Heian Jingu Shrine 平安神宮
History of Heian Shrine
Heian Shrine is a scaled-down reproduction of the original Imperial Palace (Daigoku-den) first constructed in 794. Heian Shrine was first built in the late nineteenth century and the present wooden structure dates from 1979 after a fire in 1976 destroyed the original.
Heian Shrine was built in 1895, which was the 1,100th anniversary of the founding of Heian-kyo (Kyoto). To mark this event, a shrine deifying the Emperor Kammu was constructed. In 1940 at the height of wartime nationalism, the Emperor Komei, the father of Emperor Meiji and the last emperor to permanently reside in Kyoto was also enshrined. Heian Shrine was built in the style of Chodo-in, which was the main edifice of the Heian Capital.
Visitors enter the main shrine area through Ote-mon, a twin level gate constructed as a replica of the original entrance gate of the palace. The floor area here is covered with white sand.
Two Chinese-style towers stand at the end of north-south running buildings beyond the Ote-mon: they are Soryu-ro and Byakko-ro, Blue Dragon and White Tiger tower respectively.
The Daigoku-den is a scaled down version of the original, which was destroyed by fire in 1177 and never replaced. The Daigoku-den is vermillion with blue roof tiles and similar in style to the Ote-mon. The Honden is behind the Daigoku-den and houses the spirits of the two emperors: Kammu and Komei. The interior is unpainted cypress wood (hinoki).
The lovely Chinese-style garden behind the main shrine buildings to the left as you enter has a pond and covered wooden bridge and is meant to represent the kind of garden design that was popular in the Heian Period of Japanese history. The garden is divided in four sections: north, south, east and west and contains plum, cherry, iris, azalea, and lilies.
The Heian Jingu garden was designed by Ogawa Jihei (1860-1933) and is most popular in spring when its many cherry trees are in full bloom. The central pond (seiho-ike) is the main feature of this delightful, strolling garden. The so-called "Dragon Stepping Stones" or garyu-kyo connect the path from Seiho Pond to the smaller soryu-ike (Green Dragon Pond). The stones are actually from the old Sanjo Bridge, which was redeveloped at the end of the 19th century. The covered, wooden bridge known as the Bridge of Peace (taihei-kaku) is topped with a phoenix and leads the visitor out of the garden.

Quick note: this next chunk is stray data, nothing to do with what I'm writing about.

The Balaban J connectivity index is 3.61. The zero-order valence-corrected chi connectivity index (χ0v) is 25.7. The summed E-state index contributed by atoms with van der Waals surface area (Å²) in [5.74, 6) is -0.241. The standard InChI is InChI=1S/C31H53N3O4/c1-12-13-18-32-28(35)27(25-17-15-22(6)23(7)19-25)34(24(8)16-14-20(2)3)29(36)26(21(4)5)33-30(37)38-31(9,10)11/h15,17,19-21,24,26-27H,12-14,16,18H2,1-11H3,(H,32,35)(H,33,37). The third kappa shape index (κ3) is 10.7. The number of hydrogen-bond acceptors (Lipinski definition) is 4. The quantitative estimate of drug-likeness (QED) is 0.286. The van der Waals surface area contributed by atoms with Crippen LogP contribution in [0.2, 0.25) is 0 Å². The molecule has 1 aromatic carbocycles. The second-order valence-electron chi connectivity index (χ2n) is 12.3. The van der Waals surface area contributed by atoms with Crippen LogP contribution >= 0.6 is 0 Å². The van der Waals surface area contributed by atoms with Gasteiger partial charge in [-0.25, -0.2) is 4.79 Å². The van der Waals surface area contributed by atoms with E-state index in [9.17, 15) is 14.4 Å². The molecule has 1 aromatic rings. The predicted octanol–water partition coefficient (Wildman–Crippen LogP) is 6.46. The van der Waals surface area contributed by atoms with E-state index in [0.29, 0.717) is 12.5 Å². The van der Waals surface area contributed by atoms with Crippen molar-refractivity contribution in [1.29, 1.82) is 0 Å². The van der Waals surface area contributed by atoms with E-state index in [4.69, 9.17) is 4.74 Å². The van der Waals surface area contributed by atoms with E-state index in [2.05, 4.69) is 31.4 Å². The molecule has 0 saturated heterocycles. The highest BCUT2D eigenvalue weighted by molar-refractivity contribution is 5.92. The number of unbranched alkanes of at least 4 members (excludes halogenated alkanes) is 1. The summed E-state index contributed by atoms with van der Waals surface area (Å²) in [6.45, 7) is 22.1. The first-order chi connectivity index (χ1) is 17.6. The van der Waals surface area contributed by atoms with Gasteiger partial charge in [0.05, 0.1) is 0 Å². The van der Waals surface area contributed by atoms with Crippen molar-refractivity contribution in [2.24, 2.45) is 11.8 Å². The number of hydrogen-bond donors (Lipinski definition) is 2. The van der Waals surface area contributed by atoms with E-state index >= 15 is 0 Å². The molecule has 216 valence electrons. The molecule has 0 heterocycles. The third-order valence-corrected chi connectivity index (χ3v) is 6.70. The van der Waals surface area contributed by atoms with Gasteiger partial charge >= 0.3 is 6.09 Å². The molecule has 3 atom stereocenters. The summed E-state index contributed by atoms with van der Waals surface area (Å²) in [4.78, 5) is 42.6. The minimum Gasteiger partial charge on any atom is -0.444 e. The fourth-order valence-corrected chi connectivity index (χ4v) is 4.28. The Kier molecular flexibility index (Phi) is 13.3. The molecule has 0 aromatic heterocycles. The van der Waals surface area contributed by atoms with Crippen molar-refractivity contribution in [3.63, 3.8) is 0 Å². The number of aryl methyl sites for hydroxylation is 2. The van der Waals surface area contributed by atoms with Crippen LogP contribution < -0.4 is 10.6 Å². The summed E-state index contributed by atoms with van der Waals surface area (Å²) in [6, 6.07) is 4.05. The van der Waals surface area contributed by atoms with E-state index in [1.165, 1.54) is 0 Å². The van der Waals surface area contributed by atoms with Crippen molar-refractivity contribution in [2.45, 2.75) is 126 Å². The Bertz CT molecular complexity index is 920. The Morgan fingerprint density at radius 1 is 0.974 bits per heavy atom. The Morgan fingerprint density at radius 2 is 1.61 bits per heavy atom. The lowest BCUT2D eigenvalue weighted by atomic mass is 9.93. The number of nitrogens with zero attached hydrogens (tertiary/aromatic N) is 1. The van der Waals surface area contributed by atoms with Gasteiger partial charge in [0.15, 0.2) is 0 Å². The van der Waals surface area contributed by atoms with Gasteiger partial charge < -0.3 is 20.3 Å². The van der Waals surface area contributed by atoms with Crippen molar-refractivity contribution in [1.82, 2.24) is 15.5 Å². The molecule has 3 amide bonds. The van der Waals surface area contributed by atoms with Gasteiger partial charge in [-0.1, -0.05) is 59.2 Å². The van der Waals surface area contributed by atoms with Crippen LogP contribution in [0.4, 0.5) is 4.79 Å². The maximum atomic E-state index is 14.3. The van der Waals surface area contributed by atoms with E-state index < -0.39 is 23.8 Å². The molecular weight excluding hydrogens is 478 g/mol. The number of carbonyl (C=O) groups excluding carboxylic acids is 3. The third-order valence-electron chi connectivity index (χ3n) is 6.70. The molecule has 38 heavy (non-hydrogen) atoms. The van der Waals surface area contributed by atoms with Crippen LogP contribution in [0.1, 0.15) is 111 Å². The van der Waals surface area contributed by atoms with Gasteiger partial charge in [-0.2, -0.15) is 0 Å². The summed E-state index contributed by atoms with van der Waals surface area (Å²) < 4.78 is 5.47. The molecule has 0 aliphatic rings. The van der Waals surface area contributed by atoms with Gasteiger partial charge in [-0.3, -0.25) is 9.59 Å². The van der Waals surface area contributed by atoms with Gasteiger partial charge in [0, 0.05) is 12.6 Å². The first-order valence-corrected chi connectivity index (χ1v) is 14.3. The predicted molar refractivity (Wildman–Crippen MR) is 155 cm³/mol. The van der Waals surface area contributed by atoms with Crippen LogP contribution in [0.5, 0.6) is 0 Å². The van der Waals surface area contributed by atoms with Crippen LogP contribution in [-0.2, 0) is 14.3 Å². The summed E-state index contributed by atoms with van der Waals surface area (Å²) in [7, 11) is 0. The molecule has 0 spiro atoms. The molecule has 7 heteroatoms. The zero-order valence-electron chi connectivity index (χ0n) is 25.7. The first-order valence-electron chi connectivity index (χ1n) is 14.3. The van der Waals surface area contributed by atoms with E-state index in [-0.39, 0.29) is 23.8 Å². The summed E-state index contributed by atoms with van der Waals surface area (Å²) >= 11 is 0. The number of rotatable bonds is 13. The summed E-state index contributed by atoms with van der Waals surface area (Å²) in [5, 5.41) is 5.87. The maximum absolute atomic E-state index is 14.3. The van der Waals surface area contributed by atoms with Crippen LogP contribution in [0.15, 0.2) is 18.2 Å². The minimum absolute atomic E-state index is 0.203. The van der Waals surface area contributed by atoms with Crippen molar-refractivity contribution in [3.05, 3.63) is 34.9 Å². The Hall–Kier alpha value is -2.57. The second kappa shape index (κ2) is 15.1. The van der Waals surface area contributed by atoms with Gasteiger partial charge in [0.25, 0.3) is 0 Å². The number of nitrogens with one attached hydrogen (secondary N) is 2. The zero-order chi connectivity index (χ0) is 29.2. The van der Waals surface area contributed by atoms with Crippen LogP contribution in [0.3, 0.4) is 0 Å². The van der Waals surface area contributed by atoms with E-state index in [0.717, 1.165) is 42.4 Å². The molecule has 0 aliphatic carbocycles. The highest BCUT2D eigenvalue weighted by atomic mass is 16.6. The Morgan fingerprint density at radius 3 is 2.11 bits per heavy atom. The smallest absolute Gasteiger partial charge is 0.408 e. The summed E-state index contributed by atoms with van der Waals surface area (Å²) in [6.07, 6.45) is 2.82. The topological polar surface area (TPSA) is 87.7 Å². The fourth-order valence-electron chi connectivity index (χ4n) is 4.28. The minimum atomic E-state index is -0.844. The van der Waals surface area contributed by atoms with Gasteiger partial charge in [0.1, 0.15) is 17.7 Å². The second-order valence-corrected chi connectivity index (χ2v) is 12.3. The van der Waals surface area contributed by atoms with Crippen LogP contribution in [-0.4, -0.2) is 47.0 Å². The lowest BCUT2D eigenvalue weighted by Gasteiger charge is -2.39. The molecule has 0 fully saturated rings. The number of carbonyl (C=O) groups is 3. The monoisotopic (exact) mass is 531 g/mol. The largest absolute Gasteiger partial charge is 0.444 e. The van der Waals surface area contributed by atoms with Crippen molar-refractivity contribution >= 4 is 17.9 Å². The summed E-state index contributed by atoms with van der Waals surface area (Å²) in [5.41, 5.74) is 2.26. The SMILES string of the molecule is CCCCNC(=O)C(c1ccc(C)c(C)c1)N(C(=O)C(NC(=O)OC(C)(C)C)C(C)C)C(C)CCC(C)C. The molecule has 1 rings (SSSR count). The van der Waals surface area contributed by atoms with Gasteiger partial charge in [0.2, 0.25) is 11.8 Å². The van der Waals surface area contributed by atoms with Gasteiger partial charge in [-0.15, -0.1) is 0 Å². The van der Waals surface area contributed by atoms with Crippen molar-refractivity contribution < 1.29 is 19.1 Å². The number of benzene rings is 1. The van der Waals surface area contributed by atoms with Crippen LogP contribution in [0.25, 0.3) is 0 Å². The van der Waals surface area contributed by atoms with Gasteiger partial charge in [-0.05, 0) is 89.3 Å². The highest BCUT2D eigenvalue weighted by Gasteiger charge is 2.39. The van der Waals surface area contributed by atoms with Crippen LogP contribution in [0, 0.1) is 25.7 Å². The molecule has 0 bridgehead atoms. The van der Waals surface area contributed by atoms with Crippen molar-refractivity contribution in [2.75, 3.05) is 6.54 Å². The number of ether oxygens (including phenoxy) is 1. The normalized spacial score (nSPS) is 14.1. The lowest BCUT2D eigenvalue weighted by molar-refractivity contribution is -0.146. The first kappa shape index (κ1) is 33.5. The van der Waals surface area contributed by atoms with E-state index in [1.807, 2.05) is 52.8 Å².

Heian Shrine is a popular place for Shichi-Go-San festivities and is the starting place for the important Kyoto festival, Jidai Matsuri which takes place annually on October 22.
The colorful Takigi No performances take place on June 1-2 and feature blazing fires. A setsubun festival involving geisha also takes place at Heian Shrine in early February.
Free Admission to the shrine precincts, charge for the gardens at the rear.
Tel: 075 561 6155
The Heian Shrine torii is one of the largest and tallest gates in Japan. The torii is 24.2 meters tall, and the massive supporting beams are 3.63 meters in diameter.
Heian Shrine Access
Heian Shrine is on Jingu michi a short walk from Higashiyama Station on the Tozai subway line. A 15-minute walk from the Sanjo Station on the Keihan Line. Bus #5 to Kyoto Kaikan Bijutsu-mae stop or take the Raku Bus #100 also from Kyoto Station.
Riding by bicycle around the shrines and museums of Okazaki is a cheap and healthy option.
Heian Jingu is near the Kyoto Municipal Museum of Art, the Hosomi Museum, the Kampo Museum, the Kanze Kaikan Noh Theater, the Namikawa Cloisonné Museum of Kyoto, Kyoto Zoo and the Kyoto Museum of Traditional Crafts. The Kyoto Handicraft Center is north across Marutamachi with Kumano Shrine to the west across Higashioji. Shogo-in Temple is north again of Kyoto Handicraft Center. East along Marutamachi is Okazaki Jinja and the entrance to Kurodani Temple. Just beyond the junction of Marutamachi (east-west) and Shirakawa (north-south) is the Philosopher's Walk.